I woke up this morning and checked my iPhone on my nightstand. It was six months to the day since my daughter Maggie dropped me here and about one month since my hip replacement. I guess things could be worse. I could be dead. Instead, I’m slowly, but surely, unfurling my body (as we Rheumatoid Arthritis club members like to say) in my soft, high-thread-count sheets as I start my day. Maybe I will go back to bed? Or maybe I will force myself to get moving and enjoy the killer Sunday brunch I know is underway down the hall. I had heard Gwendolyn’s family was coming to join her today; I am dying to see what the spawn of Satan actually look like. Oh, she is such a phony.

Sarah, a lovely Avanti care member (I can’t believe I just praised the staff—this place is really getting to me), came to help me get up and get dressed. I usually am able to dress myself, but today I need help. Turtlenecks are such a bitch to put on, but they provide the perfect canvas for the long, large turquoise necklace I’ve chosen to wear to brunch today. Plus, Samuel once complimented me on this accent piece so perhaps it will catch his eye again today and Gwendolyn can stew as she hears his flowery praise for it once again. Lillian was probably already at Taste Restaurant. Yesterday she told me she planned to go early and nab us a prime real estate table where we could do some good people-watching. It’s so nice to have a friend who is the early bird type. This really balances out my lateness. Did I just call Lillian my friend? Hmm. I guess that is what we are now – friends. This actually feels good to say this. She is good people. A bit slutty, but who can blame her? Sam is attractive – and well, with the paltry male to female ratio in senior living residences even a dog with fleas will get attention. Plus, one can only pretend kiss the classical Greek busts that grace our suites for so long – eventually you do start craving the real thing – and with Viagra readily available to the men – you get my drift.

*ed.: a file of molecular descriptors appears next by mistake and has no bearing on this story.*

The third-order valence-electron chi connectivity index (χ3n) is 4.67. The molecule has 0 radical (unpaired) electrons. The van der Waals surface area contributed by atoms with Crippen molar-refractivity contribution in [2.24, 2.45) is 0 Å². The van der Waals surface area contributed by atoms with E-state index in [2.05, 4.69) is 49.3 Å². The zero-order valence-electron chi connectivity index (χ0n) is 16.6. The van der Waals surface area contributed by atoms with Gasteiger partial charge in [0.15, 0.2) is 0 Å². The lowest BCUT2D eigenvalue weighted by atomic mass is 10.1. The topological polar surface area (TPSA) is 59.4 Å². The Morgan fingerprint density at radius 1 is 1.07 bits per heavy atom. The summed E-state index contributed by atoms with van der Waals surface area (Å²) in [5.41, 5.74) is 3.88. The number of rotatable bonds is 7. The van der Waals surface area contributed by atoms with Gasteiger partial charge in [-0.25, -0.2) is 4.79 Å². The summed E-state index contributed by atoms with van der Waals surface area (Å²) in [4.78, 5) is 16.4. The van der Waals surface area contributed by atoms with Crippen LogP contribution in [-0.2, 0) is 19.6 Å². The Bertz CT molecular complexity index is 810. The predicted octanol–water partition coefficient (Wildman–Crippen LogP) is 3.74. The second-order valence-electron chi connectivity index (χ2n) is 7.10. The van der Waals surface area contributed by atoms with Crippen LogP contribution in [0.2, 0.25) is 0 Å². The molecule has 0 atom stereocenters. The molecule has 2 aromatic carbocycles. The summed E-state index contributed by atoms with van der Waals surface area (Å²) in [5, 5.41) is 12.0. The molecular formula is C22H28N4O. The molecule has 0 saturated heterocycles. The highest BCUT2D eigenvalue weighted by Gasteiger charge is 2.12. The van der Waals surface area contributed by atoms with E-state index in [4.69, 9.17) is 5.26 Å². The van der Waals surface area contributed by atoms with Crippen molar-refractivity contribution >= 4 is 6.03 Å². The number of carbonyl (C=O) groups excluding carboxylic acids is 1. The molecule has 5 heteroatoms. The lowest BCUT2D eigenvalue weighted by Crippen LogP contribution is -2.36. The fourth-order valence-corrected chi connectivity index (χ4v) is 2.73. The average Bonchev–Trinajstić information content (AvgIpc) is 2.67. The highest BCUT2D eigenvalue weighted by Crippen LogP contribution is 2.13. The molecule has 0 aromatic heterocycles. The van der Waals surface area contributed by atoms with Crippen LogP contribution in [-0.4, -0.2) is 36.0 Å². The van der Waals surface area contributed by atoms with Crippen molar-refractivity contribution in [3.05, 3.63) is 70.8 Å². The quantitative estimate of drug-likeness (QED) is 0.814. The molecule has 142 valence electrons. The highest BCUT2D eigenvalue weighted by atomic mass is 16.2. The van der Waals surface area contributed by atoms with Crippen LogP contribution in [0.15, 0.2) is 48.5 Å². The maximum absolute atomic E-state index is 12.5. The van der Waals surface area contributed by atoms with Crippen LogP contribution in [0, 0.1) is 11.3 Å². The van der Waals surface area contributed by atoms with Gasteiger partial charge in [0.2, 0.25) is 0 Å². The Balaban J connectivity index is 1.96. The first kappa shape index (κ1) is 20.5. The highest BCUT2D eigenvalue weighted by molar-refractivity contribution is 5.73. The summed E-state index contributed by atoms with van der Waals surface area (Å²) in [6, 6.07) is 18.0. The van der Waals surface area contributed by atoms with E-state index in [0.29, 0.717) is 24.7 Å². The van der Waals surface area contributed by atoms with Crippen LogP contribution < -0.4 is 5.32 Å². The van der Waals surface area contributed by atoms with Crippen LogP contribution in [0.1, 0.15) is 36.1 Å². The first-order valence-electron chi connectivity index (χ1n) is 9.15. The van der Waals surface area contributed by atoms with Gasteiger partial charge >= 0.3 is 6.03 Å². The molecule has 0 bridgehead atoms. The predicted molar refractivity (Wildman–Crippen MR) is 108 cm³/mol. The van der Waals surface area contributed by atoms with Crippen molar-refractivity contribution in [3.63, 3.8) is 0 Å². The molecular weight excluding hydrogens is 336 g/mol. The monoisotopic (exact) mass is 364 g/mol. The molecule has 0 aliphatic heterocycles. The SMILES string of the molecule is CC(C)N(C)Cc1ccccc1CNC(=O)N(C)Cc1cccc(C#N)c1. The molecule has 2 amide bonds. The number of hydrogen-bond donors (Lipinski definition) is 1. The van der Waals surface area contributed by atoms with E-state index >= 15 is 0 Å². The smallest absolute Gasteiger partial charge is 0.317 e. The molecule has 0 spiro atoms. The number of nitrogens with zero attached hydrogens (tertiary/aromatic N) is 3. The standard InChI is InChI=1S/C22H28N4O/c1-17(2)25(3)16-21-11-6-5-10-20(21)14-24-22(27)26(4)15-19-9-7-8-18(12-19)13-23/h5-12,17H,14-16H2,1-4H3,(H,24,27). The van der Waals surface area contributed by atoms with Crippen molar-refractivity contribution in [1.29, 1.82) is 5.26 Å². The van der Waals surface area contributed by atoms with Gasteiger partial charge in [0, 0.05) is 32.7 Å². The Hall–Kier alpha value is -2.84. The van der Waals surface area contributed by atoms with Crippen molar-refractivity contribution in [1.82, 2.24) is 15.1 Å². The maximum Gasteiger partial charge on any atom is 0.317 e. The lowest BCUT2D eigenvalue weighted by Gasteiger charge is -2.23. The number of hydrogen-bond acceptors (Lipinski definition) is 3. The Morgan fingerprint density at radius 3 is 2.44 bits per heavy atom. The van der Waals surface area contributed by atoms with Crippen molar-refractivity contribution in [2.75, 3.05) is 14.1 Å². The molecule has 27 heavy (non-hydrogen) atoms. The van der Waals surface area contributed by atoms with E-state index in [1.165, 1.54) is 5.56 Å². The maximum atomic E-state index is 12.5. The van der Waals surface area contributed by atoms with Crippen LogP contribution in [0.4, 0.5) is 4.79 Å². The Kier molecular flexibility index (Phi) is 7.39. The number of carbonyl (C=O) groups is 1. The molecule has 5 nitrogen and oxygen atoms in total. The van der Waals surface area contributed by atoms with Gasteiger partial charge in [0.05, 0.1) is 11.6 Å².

I dabbed on some Shalimar and painted my pout a Shanghai red, fluffed my recently coiffed bob from the Spa, and used my Lucite cane (I wouldn’t be caught dead with a standard medical cane) to navigate the hallway to Taste. I could see Lillian, already seated, holding court, saying hello to the friendly staff and some of the other women from The Strength Class. As I got closer to the host’s podium I could see Gwendolyn sitting with her family in the back corner. She had a large family. They all had bright red hair like her (surely a birthmark from their emergence from the fiery pits of Hell) and freckles. They all looked so magazine perfect: the men in their navy blue blazers and the women all with flat-ironed red hair parted to one side in sweaters and pearls. They seemed to eat in unison. It creeped me out. Gwendolyn shot me her best dirty look as she saw Sam approach Lillian and me at our table.

“Oh, you’re wearing your fabulous rodeo piece again I see,” said Sam as he pointed to my necklace and then kissed me on the cheek.

Then he kissed Lillian, who swooned. I stroked my large gong-of-a-necklace and shot a killer smile at Gwendolyn, whose eyes met mine and went wide with horror. I gave Lillian a big, warm hug. She felt so “quilted” today in her hot pink terry cloth shoulder-padded jogging suit. Lillian didn’t have one mean bone in her tiny body. The only thing she lacked was fashion sense; I knew we had met for a reason.

“I just love Sunday brunch—bacon and waffles!” said Lillian.

“Me too,” said Sam.

“Me three,” I said as I took my seat, unfolded my napkin and pulled out my readers from my clutch bag. Would I order something off the menu and stick to my diet or splurge with the brunch buffet? One look at the giant crab legs jutting out from a passerby’s plate and I was done. Buffet it is. I was living large and in charge today!